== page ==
Healthy Holiday Baking Swaps

This article was written by Lexie Buchman, a student in our Nutrition Diagnostics program. 


Baking sweets with friends and family around the holidays is a yearly tradition!  This year, I implore all to explore different ingredient substitutions to boost your nutrition.  After all, a vast part of baking is about being creative! Swapping specific ingredients from the original recipe for the modified recipe will reduce the calorie intake, add essential vitamins and minerals, as well as encourage a healthy lifestyle.

Sugar for Applesauce

Try swapping out sugar for applesauce in your sugar cookies this year! By substituting unsweetened applesauce, you are adding phytochemicals to your recipe which can prevent diseases such as cancer, diabetes, and heart disease.  In addition, applesauce contains vitamin C which can strengthen your immune system along with help fight off diseases. Applesauce contains more fiber compared to cane sugar which in turn, positively impacts your blood glucose response. In this recipe, there is a total of 3g of fiber coming from the applesauce for the full batch of cookies. To make this substitution, you can substitute out equally for sugar if not heated, but in baking recipes you will substitute one cup sugar for ¾ cup applesauce and reduce milk or liquid used by one-quarter.

Ground Flax for Eggs

A vegan diet is growing popularity throughout the years.  If you are wanting to try something new or simply forgot to pick up the eggs from the store, try making a ground flax egg!  Flaxseeds have a similar texture to eggs once mixed with water. It forms a gel-like consistency that mimics eggs. If choosing to go this route, you should use 1 tablespoon of ground flax mixed with 3 tablespoons of water per one egg. Flaxseeds have omega 3 fatty acids which help regulate the way our body’s function, reduce inflammation, and prevent disease. Increasing omega 3 fatty acids can improve your cholesterol by reducing blood pressure, improving heart rate, and lowering your triglycerides.

Sugar for Stevia

Try baking with a natural non-nutritive sweetener this year!  Stevia is extracted from the stevia rebaudiana bertoni plant and is known for its extreme sweetness. Stevia is 250-300 times sweeter than cane sugar, therefore when substituting you will use 1 tablespoon granulated stevia per ½ cup of sugar. Decreasing the amount of cane sugar will not only benefit your body, but your taste buds too! Consuming too much sugar can lead to weight gain, obesity, and chronic diseases such as diabetes and heart disease which are some of the many factors that play a role in everyday sugar intake. The holidays can be harder for individuals who need to limit their carbohydrates and sugar.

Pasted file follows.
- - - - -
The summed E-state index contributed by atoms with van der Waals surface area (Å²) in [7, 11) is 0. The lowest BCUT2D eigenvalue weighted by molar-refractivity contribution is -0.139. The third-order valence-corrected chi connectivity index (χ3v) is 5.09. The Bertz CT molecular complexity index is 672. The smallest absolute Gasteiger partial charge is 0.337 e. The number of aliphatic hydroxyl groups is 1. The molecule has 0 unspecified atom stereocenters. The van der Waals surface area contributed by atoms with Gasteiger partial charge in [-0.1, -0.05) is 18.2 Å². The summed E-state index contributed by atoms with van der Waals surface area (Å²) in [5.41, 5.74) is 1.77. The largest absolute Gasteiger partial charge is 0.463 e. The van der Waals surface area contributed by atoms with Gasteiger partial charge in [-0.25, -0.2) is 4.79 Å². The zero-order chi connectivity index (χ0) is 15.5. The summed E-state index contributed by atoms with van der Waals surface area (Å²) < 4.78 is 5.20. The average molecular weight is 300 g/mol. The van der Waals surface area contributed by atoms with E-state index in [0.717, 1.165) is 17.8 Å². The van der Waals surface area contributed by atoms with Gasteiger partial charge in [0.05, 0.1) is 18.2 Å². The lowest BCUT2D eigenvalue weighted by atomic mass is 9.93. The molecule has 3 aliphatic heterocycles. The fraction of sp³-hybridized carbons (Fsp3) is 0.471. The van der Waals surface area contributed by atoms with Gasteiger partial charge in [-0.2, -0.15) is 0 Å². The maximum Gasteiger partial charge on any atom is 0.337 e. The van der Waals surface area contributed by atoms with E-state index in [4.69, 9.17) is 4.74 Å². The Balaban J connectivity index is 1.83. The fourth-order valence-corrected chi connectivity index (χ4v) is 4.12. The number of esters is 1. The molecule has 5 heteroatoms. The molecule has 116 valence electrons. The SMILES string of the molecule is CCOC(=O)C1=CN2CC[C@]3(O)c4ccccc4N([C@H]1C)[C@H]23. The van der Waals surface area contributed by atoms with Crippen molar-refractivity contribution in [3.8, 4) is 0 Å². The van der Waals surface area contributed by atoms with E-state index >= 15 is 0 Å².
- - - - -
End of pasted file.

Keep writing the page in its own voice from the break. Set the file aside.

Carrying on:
As you can see, modifying or swapping ingredients to make a recipe healthier is beneficial to our bodies in many ways. Substituting with these alternatives can reduce overall sugar intake and boost antioxidants in your dishes. It is encouraged to continue to consume your favorite treats during the holidays, but with the number of parties you may attend try a healthier baking swap recipe to manage any diseases that could occur in the future.

Try this Recipe!

Santa Claus Low Carb Cookies

Recipe Source: Taste of Home, 2022


1 C pureed avocado

1-½ C unsweetened applesauce

6 T flaxseeds and 1 T water

1 teaspoon vanilla extract

3-1/2 cups wheat flour

1 teaspoon baking soda

1 teaspoon cream of tartar

1/2 teaspoon ground nutmeg

1/4 teaspoon salt


3/4 cup unsalted butter, softened

6 tablespoons 2% milk

2-1/4 teaspoons vanilla extract

1/4 teaspoon salt

1 T Stevia

4 raspberries, 2 miniature semisweet chocolate chips (for the eyes), and 1 Red Hot (for the nose), optional- Dark chocolate chips


  1. In a large bowl, add avocado and stevia until light and fluffy. Beat in flaxseeds and vanilla. In another bowl, whisk wheat flour, baking soda, cream of tartar, nutmeg and salt; gradually beat into creamed mixture.
  2. Preheat oven to 375°. On a lightly floured surface, roll each portion of dough to 1/4-in. thickness. Cut with a floured 3-in. Santa-shaped cookie cutter. Place 2 in. apart on greased baking sheets.
  3. Bake 8-10 minutes or until light brown. Remove from pans to wire racks to cool completely.
  4. For frosting, in a large bowl, beat butter until creamy. Beat in milk, vanilla and salt. Gradually beat in stevia until smooth. Decorate cookies according to picture or as desired!



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